Once a real estate contract is signed by all parties, it becomes enforceable in a court of law. Therefore, if someone fails to do what they promised to do in a real estate contract, they risk breaching the contract and could be held to pay monetary damages for any harm the breach caused. Regularly handles cases involving a breach of contract. We can advise you on your next steps in the event you suffer a breach of contract by another party.
Purchase and sale contracts in real estate are the written agreements used by buyers, sellers, and real estate agents that control the purchase or sale of real estate. The purchase and sale contract used in California to buy and sell real estate is called the “California Residential Purchase Agreement and Joint Escrow Instructions” or “RPA-CA” for short. This document outlines your rights and responsibilities when buying or selling residential property in the state of California.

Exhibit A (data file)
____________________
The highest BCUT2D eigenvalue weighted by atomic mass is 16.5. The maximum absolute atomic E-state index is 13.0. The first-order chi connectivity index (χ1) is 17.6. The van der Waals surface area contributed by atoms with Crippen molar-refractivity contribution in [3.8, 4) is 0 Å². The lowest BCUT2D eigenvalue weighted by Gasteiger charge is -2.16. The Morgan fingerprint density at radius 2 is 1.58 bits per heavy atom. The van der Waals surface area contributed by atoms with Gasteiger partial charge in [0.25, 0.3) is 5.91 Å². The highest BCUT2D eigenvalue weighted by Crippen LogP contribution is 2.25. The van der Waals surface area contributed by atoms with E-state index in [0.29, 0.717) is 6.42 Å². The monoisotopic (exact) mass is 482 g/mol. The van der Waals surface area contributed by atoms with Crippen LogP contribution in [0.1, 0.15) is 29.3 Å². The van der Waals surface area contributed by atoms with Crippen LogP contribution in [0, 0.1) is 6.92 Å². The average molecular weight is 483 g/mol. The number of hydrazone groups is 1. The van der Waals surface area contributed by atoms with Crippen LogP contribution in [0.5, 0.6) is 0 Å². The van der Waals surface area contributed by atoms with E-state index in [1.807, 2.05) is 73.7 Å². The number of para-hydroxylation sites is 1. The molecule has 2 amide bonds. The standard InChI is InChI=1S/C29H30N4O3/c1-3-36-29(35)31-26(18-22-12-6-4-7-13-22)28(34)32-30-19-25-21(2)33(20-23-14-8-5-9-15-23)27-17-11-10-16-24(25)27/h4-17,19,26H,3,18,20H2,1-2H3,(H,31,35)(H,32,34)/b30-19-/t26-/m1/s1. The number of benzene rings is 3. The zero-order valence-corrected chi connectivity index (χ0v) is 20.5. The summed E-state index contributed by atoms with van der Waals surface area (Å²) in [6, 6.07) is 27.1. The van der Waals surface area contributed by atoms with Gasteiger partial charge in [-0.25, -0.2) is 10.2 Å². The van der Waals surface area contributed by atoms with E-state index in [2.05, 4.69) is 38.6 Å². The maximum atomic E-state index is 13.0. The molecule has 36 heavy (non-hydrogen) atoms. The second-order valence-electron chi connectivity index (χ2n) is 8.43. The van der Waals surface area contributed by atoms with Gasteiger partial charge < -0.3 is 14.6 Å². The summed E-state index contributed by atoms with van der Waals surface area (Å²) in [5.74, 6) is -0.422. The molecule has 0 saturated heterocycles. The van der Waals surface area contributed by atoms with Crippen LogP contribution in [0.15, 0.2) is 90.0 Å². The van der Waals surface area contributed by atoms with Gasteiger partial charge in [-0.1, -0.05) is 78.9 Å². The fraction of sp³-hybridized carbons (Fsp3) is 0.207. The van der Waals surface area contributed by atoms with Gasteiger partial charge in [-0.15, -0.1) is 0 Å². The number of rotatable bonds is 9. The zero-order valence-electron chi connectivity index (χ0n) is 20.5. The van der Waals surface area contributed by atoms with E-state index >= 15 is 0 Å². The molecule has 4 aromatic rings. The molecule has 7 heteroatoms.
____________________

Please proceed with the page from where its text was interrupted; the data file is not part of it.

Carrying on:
When one of the parties fails to perform as promised under the RPA-CA, he or she has breached the contract. Once a breach of contract is established, the party who breached is subject to penalties under the RPA-CA. For example, if a buyer gives an earnest money deposit but then fails to go through with the purchase, he or she could lose the deposit as a penalty of the breach and may even be subject to further legal action.
Courts will consider several points when determining whether a breach of contract occurred and appropriate remedies for the breach. One such consideration is whether the non-breaching party can still receive benefit under the RPA-CA despite the breach. Another consideration is whether monetary damages will compensate the non-breaching party. Courts will also want to know how much of the contract the breaching party fulfilled prior to the breach and how terminating the contract will affect the non-breaching party.
California law outlines what a buyer or seller can recover from a party who breaches the RPA-CA. If the breach is minor and causes little detriment to the non-breaching party, a court could just require the breaching party to pay for any hardship suffered by the non-breaching party. But, if the breach is substantial, such as when a seller refuses to convey title or a buyer refuses to pay, then remedies for the breach could be more serious.